Trees make the landscape, they add scale and make hidden walks, without them it would almost seem to be barren. Trees take hundreds of years to grow to old age which is when they become very interesting, both from an aesthetic point of view and from a wildlife perspective. Trees come and go as the fashion dictates, as in the Bridgeman formal west avenue that was planted in the 1720s and then when
Capability Brown came in the 1760s with a more naturalistic approach, he had Bridgeman’s formal west avenue broken up so that the trees were seen as clumps rather than an avenue.
These can be seen to the west of the hall and south of the new young lime west avenue. The photograph above shows you one such clump, see if you can find it the next time you are in the parkland.
This same avenue looks totally different as the light alters, ever-changing the experience of walking though the park. Above was a lovely evening after the sun had set in the west and fiery red skies enhanced the silhouetted trees. On the right, a setting sun over Arrington provided an excellent back drop to this same Lime avenue. Ever wondered why so many Lime avenues were planted? Try walking along one of the avenues on a still summer’s evening when the Lime flowers are out. The trees hummmm with so many bees and the scent of the blooming Lime flowers is beautiful. Or look across at the extraordinary vivid green of the trees in springtime when they are just coming into leaf.
The Beech tree.
Silver grey and thin is the Beech bark, sometimes you can make out a face if you look hard enough. There are not so many Beech trees at Wimpole now as many have been lost through old age and storms, however there are some pretty big ones in the park and near Arrington, where the American WWII Air Force hospital was, you can still find the past etched into the living bark. One such etching scribed into the bark is of an aeroplane, see if you can find it on your next walk. Beech trees produce a mast year every so often and the ground can be littered with their nuts; an edible vegetable oil can be made from these. The timber is not durable so you can not use it outside but it is excellent inside and has many uses: rolling pins, brush heads, ice cream sticks, furniture … the list goes on.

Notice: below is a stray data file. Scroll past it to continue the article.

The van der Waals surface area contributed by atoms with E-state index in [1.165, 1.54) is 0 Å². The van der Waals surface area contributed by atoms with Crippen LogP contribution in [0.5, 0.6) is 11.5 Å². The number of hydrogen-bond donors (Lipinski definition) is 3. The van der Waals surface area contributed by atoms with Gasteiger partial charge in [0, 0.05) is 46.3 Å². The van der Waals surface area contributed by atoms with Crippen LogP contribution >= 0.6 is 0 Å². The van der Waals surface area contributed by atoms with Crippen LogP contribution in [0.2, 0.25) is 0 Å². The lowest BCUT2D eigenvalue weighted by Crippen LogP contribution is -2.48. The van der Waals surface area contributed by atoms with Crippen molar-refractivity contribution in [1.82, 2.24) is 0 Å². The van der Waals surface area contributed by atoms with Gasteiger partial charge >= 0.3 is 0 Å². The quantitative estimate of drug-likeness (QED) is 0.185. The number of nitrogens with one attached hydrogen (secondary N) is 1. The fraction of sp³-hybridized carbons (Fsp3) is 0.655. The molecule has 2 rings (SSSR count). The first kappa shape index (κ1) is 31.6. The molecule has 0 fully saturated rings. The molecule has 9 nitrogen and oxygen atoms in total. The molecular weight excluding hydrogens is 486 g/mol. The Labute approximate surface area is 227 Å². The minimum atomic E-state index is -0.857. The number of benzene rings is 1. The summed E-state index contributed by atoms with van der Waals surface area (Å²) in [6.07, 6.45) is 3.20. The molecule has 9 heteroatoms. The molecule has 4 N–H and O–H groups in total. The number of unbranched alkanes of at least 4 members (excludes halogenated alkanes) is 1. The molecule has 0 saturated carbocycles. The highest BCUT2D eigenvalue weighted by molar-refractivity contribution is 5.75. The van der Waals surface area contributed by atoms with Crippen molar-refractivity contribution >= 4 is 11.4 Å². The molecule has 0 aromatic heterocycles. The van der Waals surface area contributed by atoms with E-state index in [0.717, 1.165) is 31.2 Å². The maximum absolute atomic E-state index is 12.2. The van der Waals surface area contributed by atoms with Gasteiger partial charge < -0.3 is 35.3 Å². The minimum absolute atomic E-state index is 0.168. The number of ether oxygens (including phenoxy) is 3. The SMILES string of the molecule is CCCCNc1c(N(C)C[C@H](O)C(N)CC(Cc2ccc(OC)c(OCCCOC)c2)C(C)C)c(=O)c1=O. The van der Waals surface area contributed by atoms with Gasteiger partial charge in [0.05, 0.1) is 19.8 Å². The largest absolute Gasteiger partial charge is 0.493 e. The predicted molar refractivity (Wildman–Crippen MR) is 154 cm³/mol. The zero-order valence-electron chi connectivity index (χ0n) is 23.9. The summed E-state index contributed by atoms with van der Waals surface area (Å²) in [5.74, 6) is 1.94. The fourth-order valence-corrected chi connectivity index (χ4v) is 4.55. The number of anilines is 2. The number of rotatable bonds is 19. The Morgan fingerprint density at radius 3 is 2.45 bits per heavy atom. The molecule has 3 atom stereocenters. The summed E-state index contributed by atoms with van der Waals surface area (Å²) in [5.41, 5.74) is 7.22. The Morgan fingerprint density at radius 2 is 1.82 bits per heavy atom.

Now another thing you can do with Beech is to collect the young leaves in spring, you’ll need quite a few to make this liqueur. It is the same recipe as for sloe gin but instead of sloes you use beech leaves; pack them in a glass jar, then add some sugar, another layer of leaves and so on. When half way up the jar add the gin and then some more leaves and sugar. In the first month you will get a bright green liquid but this goes off-green with age. Three to six months later and you can taste the result. I thought it tasted like hot cross buns. Do make sure they are very young leaves though.
Autumn is another time when the Beech casts its spell. The ground is covered with leaves all shades of brown and yellow. It is in this leaf mould that you may find the Wood blewit mushroom, one of my favourites as its good to eat and has the most beautiful purple colour. In the photograph opposite there is an intruder you will not find at Wimpole, the photo was taken elsewhere, can you spot what it is? A clue is that this tree does not like alkaline soils.